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Oscars: The VFX Bake-Off Offerings

Festivals and Events

Oscars: The VFX Bake-Off Offerings

Last month, the Academy of Motion Picture Arts and Sciences selected 10 titles to move forward in the visual effects category for the 90th Academy Awards. These films will participated in the annual “bake-off” this weekend, during which the vfx branch screened all the competing films to determine the nominees. It’s interesting to see less splashy offerings such as Dunkirk and Okja being recognized instead of more predictable fare such as Beauty and the Beast, Pirates of the Caribbean, Wonder Woman and Thor Ragnarok. Nominations for the 90th Oscars will be announced on Jan. 23. The ceremony will be held on March 4 at the Dolby Theatre in Hollywood, and will be televised live on ABC. Here’s a quick breakdown of the big Bake-Off 10 listed in alphabetical order:

Alien: Covenant

Alien: Covenant

Alien: Covenant
Studio: Fox
VFX Houses: MPC, Luma Pictures, Animal Logic, Framestore, Rising Sun, Atomic Fiction, Peerless Camera Co.
VFX Supervisors: Neil Corbould, Ferran Domenech, Marcus Dryden, Charley Henley, Dan Oliver, Brendan Seals, Kevin Souls
Highlights: Ridley Scott took the franchise back to the grittier, grungier nature of the original Alien, while continuing with the design aesthetics carried through Prometheus. Conor O’Sullivan’s sublime creature designs included a new monster called the Neomorph, which is seen both as a baby and a full-grown alien. Other highlights included some majestic environmental work courtesy of MPC and two landing ships with giant sails. Of course, you got to celebrate the film’s chestburster and facehugger moments, which were much more advanced models of the monsters we first met in 1979.

Blade Runner 2049

Blade Runner 2049

Blade Runner 2049
Studio: Warner Bros.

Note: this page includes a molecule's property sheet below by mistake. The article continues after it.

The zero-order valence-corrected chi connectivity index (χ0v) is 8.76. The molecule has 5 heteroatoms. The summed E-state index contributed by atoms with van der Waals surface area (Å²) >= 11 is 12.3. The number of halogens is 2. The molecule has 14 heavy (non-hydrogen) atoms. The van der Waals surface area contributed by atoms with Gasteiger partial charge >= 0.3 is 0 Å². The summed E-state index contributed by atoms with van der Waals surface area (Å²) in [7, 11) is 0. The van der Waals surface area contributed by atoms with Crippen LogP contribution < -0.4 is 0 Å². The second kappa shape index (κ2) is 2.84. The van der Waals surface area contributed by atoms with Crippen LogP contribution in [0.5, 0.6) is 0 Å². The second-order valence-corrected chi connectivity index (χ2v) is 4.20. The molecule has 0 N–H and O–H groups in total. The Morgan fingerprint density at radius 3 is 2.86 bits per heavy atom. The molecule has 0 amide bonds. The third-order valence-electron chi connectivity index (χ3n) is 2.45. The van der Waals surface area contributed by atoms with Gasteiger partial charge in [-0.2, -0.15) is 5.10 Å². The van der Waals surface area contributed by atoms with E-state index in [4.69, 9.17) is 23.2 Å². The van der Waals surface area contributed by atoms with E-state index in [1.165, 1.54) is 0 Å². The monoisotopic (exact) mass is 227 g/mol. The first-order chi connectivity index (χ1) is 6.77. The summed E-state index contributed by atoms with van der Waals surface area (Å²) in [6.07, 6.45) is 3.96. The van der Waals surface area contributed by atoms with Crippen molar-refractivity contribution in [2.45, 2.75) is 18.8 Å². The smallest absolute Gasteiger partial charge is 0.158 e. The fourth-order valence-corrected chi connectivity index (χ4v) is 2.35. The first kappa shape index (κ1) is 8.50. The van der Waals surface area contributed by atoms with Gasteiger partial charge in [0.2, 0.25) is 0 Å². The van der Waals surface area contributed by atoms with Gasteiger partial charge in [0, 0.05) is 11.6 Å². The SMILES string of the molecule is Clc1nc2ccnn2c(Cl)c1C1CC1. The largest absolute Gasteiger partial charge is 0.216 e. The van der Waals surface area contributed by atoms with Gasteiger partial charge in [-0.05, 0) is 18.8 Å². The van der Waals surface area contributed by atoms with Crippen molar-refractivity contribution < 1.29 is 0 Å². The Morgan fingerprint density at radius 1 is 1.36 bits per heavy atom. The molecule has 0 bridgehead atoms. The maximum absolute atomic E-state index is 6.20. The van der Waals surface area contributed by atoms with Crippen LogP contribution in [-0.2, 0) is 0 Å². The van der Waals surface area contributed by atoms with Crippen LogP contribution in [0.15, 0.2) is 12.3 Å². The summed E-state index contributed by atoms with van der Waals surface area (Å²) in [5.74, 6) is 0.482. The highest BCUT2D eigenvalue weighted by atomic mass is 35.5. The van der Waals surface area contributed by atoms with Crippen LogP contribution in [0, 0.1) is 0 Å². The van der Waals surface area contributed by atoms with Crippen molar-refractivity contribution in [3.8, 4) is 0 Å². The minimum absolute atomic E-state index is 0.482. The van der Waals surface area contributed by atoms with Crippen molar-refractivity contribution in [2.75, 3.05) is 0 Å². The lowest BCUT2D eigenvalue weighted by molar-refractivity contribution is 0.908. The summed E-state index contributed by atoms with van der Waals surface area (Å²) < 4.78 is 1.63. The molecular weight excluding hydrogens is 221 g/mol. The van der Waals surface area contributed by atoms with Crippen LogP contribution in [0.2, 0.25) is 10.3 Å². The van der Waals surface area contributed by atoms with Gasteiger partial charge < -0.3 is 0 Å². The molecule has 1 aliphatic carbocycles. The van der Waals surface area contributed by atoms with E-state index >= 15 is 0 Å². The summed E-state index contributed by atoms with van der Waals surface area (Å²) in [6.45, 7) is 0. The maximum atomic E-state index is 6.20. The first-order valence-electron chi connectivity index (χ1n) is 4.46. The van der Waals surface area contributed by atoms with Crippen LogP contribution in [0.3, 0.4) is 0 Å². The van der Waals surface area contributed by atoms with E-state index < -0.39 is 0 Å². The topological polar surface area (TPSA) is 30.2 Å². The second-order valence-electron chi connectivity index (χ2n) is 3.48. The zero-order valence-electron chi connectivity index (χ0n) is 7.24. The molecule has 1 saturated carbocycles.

VFX Houses: Double Negative, MPC, Framestore, Atomic Fiction, Territory Studio, BUF, Rodeo FX, UPP, Weta Workshop
VFX Supervisors: Richard Clegg, Paul Lambert, Viktor Muller, John Nelson
Highlights: Following up the original sci-fi classic’s trail-blazing effects from 1982 was no easy task, but John Nelson and his team did a terrific job of recreating the brave, new world of Ryan Gosling’s officer character, who is in charge of retiring Replicants. Among the dystopian highlights of the movie were the Brutalist architecture of the future cities, the new holographic characters, and an eye-popping, digital reproduction of Rachael, Sean Young’s original robotic character who is forever young, thanks to the seamless vfx work. As Nelson points out, “Instead of throwing a billion things at the viewer, why don’t we throw a hundred things, but have them be really, really good?”

Dunkirk

Dunkirk

Dunkirk
Studio: Warner Bros.
VFX House: Double Negative
VFX Supervisors: Andrew Jackson, Andrew Lockley, Tim McGovern, Paul Corbould
Highlights: Christopher Nolan’s epic WWII movie received high marks for its “you’re-there” realism, and relied mostly on optical effects to recount the evacuation of the 330,000 Allied soldiers from the beaches of Northern France. Using IMAX and 70mm 5-perf film stock, the film utilized previs for the aerial dogfights. As supervisor Andrew Jackson explained, “We might have one or two real planes in the shot already, do a camera track of the real plane, and animate CG planes into that scene until we were happy with the action.” The filmmakers also used CG for crowd extensions, environmental cleanup for the water (the ocean-based shots were filmed in Holland in the Zuiderzee inland sea), adding horizon lines and smoke effects, and making adjustments to sand dunes.